IV. An NIV Study Bible with the spine broken somewhere in Romans, blue ink bleeding through the page margins
The Bible had been given to me on the Sunday I was welcomed as a full-fledged member of my church, a gift to each preteen who completed the confirmation class and recited vows affirming her baptism. Those vows meant nothing to me at the time; the class was just something all the sixth graders did, and the Bible merely took up space on a shelf. When I took it to camp, one of the aforementioned hot college guys remarked that it was the same Bible he had. Only his looked well-used, the cover edges worn. Mine was pristine.
But then I began digging into the Word for myself after camp—no longer relegating my Bible to a church accessory, but keeping it beside my bed, a necessary part of my life. I went crazy underlining. It had never occurred to me that you could make *marks* in such a sacred book (gasp!), but I began to see margin notes as the sign of a committed, healthy Christian. In fact, inwardly I took obnoxious pride in getting my Bible all marked up and then comparing it to others’ whose pages were still crisp, unmarred by teenage scrawls. Sigh. (At some point, thankfully, I came across a quote from Julie Ackerman Link: "What matters to God, I realized, is not how many thoughts of my own are written in my Bible, but how many of the Bible's thoughts are written in me." I copied that down on one of the front pages to remind myself.)
I was amazed to discover that this old, intimidating book was actually relevant to my life, that it could comfort and challenge me, speak exactly into my heart and circumstances. I drew blue lines under verse after verse, starring especial favorites. Later I read through the New Testament in The Message version, and when a verse particularly stood out to me, I copied the fresh paraphrase right into the study Bible margins.
Eventually you could tell which books I spent the most time in, which passages were favorites; the Bible would fall open to 1 Kings 18-19, Isaiah 40, Habbakuk 3, Galatians 5-6, 1 John 3-4. Four years later, the hardcover spine had broken completely; you could actually remove Romans through the concordance. But I couldn’t bear to replace my beloved Bible. I could see in my mind where a verse was on the page. I cherished my notes and marks. And so, as one of the best gifts I’d ever received, my best friend Julie had my Bible rebound for my high school graduation.
I had to go without it the entire summer after I graduated. But when I got it back, it was perfect: My familiar pages, their tissue-thin paper creased and crinkled, tightly bound in a stiff blue faux-leather cover. It was brand-new, and yet it was old; it was mine.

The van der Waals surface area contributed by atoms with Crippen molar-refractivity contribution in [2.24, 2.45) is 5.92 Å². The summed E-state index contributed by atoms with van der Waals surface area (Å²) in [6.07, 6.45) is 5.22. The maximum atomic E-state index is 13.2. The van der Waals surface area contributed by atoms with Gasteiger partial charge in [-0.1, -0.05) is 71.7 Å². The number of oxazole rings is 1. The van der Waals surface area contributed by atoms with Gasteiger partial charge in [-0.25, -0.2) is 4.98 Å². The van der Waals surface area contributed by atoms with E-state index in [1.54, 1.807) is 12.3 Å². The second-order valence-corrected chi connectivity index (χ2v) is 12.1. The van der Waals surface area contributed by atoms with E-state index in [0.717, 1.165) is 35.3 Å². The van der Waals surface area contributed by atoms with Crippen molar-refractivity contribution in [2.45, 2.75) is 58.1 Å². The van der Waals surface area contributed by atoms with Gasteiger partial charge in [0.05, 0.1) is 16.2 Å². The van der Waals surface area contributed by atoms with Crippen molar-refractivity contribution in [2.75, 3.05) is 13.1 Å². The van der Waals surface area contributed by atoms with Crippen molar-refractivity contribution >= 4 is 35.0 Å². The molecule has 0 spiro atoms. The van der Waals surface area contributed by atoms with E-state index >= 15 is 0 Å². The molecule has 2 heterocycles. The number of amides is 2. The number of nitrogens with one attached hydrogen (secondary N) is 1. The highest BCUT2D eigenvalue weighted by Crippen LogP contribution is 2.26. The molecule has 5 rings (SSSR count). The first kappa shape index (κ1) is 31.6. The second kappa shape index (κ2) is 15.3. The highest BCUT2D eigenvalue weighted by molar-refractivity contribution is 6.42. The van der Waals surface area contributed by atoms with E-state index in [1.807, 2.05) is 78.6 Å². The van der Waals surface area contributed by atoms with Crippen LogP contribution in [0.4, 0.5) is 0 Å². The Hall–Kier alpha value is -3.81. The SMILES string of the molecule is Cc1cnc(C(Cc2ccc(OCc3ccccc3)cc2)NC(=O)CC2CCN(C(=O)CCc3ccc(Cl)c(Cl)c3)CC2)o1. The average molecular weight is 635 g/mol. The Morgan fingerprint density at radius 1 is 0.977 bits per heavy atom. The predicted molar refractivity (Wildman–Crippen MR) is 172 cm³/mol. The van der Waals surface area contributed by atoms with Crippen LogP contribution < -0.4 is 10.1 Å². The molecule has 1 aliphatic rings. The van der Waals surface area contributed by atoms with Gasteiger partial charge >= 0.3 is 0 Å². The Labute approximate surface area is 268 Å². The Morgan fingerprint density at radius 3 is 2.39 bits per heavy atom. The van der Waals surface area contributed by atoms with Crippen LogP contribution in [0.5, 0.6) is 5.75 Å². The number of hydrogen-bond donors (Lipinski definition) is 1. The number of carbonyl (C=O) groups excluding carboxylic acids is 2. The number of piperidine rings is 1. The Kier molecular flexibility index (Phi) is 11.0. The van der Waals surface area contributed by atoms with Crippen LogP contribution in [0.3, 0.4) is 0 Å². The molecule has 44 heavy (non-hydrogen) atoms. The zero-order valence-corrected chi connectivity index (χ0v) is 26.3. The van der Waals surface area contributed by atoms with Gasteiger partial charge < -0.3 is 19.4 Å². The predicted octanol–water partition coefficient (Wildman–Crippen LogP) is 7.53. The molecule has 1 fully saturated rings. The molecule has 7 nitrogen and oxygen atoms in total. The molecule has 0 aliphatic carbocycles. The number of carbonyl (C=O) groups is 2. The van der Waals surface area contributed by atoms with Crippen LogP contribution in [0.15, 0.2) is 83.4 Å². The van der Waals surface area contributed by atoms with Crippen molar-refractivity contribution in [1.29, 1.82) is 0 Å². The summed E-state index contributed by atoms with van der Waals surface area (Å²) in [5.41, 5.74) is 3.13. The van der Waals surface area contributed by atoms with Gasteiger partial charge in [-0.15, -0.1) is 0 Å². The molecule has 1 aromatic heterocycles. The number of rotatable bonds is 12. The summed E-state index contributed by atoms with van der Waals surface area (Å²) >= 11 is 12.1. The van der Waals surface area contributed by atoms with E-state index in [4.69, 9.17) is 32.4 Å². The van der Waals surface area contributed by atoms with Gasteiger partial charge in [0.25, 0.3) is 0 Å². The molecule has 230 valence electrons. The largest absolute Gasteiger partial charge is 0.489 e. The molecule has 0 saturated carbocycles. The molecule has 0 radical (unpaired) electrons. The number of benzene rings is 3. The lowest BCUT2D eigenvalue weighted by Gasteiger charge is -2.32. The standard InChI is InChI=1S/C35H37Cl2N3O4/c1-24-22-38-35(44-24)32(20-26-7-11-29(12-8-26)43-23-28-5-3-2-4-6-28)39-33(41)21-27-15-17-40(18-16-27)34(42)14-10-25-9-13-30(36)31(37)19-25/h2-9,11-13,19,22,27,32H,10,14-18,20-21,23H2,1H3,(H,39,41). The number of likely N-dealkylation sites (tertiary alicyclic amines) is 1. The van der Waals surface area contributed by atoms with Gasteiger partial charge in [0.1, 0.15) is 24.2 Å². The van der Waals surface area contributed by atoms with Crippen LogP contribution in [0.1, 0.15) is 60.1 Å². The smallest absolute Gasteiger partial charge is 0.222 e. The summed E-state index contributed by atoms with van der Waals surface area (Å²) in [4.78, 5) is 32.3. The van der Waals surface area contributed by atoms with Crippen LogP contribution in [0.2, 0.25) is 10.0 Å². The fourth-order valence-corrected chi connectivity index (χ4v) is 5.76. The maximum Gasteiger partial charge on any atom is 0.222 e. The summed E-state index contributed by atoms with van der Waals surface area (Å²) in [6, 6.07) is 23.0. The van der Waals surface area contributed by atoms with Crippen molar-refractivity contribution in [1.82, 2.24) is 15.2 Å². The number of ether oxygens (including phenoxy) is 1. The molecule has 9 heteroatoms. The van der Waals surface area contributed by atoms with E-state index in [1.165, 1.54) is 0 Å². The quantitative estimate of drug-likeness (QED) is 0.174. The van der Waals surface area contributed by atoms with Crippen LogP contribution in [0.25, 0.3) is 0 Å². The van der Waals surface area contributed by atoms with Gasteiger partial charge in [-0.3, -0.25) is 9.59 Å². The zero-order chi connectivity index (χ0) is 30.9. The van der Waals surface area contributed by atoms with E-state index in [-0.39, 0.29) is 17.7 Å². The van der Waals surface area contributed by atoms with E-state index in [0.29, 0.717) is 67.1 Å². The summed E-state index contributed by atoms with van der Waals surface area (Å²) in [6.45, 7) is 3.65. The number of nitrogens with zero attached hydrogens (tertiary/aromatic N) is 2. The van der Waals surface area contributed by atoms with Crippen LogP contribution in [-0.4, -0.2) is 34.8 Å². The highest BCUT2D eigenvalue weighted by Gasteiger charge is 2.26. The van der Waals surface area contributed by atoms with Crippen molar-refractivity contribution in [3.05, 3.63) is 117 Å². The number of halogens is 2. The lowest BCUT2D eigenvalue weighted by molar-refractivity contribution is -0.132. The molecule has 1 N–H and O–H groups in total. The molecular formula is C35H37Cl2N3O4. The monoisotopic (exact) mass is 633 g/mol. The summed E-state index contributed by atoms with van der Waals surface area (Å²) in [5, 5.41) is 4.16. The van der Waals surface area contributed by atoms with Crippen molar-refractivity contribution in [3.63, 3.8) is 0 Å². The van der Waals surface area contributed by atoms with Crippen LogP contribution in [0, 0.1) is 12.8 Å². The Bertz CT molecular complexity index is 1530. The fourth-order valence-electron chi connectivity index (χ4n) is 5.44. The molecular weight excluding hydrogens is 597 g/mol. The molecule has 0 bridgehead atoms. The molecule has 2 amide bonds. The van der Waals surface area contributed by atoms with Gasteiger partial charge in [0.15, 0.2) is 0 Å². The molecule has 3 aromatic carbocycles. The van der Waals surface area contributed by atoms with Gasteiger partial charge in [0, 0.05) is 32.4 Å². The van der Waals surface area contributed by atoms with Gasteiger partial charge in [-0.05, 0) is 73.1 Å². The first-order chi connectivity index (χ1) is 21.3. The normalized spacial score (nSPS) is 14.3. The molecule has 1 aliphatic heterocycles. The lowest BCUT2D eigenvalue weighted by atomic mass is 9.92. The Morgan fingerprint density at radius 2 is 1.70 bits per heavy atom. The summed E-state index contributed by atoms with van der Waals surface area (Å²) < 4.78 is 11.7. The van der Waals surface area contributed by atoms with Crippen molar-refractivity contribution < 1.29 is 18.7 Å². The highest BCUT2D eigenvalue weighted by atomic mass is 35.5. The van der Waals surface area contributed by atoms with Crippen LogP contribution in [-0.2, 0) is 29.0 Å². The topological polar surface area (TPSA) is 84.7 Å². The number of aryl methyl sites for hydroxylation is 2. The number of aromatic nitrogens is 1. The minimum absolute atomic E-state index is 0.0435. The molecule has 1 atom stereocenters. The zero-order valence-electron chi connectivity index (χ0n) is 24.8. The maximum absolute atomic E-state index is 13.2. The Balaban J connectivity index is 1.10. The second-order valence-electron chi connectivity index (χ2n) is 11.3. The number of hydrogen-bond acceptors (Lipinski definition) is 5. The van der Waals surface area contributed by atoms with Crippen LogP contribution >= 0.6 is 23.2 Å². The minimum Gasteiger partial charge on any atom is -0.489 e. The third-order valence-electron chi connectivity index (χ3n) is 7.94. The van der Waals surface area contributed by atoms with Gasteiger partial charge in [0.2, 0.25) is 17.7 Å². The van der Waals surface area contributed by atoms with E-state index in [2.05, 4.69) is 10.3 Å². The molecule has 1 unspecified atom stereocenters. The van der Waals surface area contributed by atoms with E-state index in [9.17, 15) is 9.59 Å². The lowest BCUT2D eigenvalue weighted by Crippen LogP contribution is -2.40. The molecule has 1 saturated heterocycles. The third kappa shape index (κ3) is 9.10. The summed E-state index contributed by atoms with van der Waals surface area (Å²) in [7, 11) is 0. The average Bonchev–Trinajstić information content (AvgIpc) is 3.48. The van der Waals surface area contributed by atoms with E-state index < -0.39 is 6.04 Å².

During my first awful, lonely semester of college, I filled margins in the Psalms with “Was David reading my mind or what? But God was faithful to him, and He'll be faithful to me, too!” and “God hears me, encourages and listens to my helpless sobs...I'm not alone here..." I drew music notes next to verses I couldn't read without hearing songs in my head; I jotted down quotes, sermon notes, Greek word definitions.
Somewhere along the way I learned to pray Scripture, and I taped a list of carefully chosen Scripture prayers for close friends and family members inside the front cover. Also still tucked in the front cover is a scrap of pink paper on which my mentor, Diane, scribbled in black Sharpie a few suggestions for battling pride. A crocheted cross bookmark from my grandmother has a permanent spot in Job 19:25-27.
Later on, I discovered highlighter crayons, and my Bible got color-coded a bit. A quick flip through could tell you a lot about major themes and struggles in my life: orange for forgetting and remembering, green for pride and humility, yellow for fearing God. The faux-leather cover began to wear through at the edges of the spine, so it got repaired with clear packing tape, and a couple more pride verses got taped to the front, needed reminders of how to open this precious book:
"God opposes the PROUD, but gives GRACE to the HUMBLE" (James 4:6)
"This is the one I esteem: he who is humble and contrite in spirit and trembles at my word" (Isaiah 66:2)
A few years ago I switched to the English Standard Version, and my once-again-in-need-of-rebinding NIV Study Bible was once again relegated to a shelf. I pull it out every now and then to marvel at the times God spoke to me over all those years. It is an heirloom, something I hope my kids will one day cherish as a testament to His grace at work in their mama's life.
A broken piece of cornerstone
A sharp pebble
A pastel index card